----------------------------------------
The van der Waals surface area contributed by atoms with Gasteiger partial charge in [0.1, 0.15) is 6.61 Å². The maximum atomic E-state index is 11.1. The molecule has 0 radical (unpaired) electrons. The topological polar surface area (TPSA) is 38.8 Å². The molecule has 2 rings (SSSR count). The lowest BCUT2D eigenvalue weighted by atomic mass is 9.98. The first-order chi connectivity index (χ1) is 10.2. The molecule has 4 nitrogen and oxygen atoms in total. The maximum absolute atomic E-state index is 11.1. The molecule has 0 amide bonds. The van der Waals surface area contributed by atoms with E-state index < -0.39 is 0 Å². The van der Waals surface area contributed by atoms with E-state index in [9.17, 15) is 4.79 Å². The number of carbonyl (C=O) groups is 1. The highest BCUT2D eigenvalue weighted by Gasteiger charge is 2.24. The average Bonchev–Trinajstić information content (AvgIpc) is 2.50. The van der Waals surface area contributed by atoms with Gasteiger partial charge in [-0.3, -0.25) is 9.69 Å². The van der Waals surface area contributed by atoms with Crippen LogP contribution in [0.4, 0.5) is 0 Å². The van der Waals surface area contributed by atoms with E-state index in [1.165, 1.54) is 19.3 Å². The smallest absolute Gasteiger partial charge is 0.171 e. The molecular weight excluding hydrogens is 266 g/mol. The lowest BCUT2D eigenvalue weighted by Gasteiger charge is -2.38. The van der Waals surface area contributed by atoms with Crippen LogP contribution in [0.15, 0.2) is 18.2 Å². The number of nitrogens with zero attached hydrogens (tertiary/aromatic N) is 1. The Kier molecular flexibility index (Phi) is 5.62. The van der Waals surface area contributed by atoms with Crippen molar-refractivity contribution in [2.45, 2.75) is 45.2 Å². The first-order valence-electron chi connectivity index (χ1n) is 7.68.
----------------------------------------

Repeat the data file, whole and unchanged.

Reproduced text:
The van der Waals surface area contributed by atoms with Gasteiger partial charge in [0.1, 0.15) is 6.61 Å². The maximum atomic E-state index is 11.1. The molecule has 0 radical (unpaired) electrons. The topological polar surface area (TPSA) is 38.8 Å². The molecule has 2 rings (SSSR count). The lowest BCUT2D eigenvalue weighted by atomic mass is 9.98. The first-order chi connectivity index (χ1) is 10.2. The molecule has 4 nitrogen and oxygen atoms in total. The maximum absolute atomic E-state index is 11.1. The molecule has 0 amide bonds. The van der Waals surface area contributed by atoms with E-state index < -0.39 is 0 Å². The van der Waals surface area contributed by atoms with E-state index in [9.17, 15) is 4.79 Å². The number of carbonyl (C=O) groups is 1. The highest BCUT2D eigenvalue weighted by Gasteiger charge is 2.24. The average Bonchev–Trinajstić information content (AvgIpc) is 2.50. The van der Waals surface area contributed by atoms with Gasteiger partial charge in [-0.3, -0.25) is 9.69 Å². The van der Waals surface area contributed by atoms with Crippen LogP contribution in [0.4, 0.5) is 0 Å². The van der Waals surface area contributed by atoms with E-state index in [1.165, 1.54) is 19.3 Å². The smallest absolute Gasteiger partial charge is 0.171 e. The molecular weight excluding hydrogens is 266 g/mol. The lowest BCUT2D eigenvalue weighted by Gasteiger charge is -2.38. The van der Waals surface area contributed by atoms with Crippen LogP contribution in [0.15, 0.2) is 18.2 Å². The number of nitrogens with zero attached hydrogens (tertiary/aromatic N) is 1. The Kier molecular flexibility index (Phi) is 5.62. The van der Waals surface area contributed by atoms with Crippen molar-refractivity contribution in [2.45, 2.75) is 45.2 Å². The first-order valence-electron chi connectivity index (χ1n) is 7.68.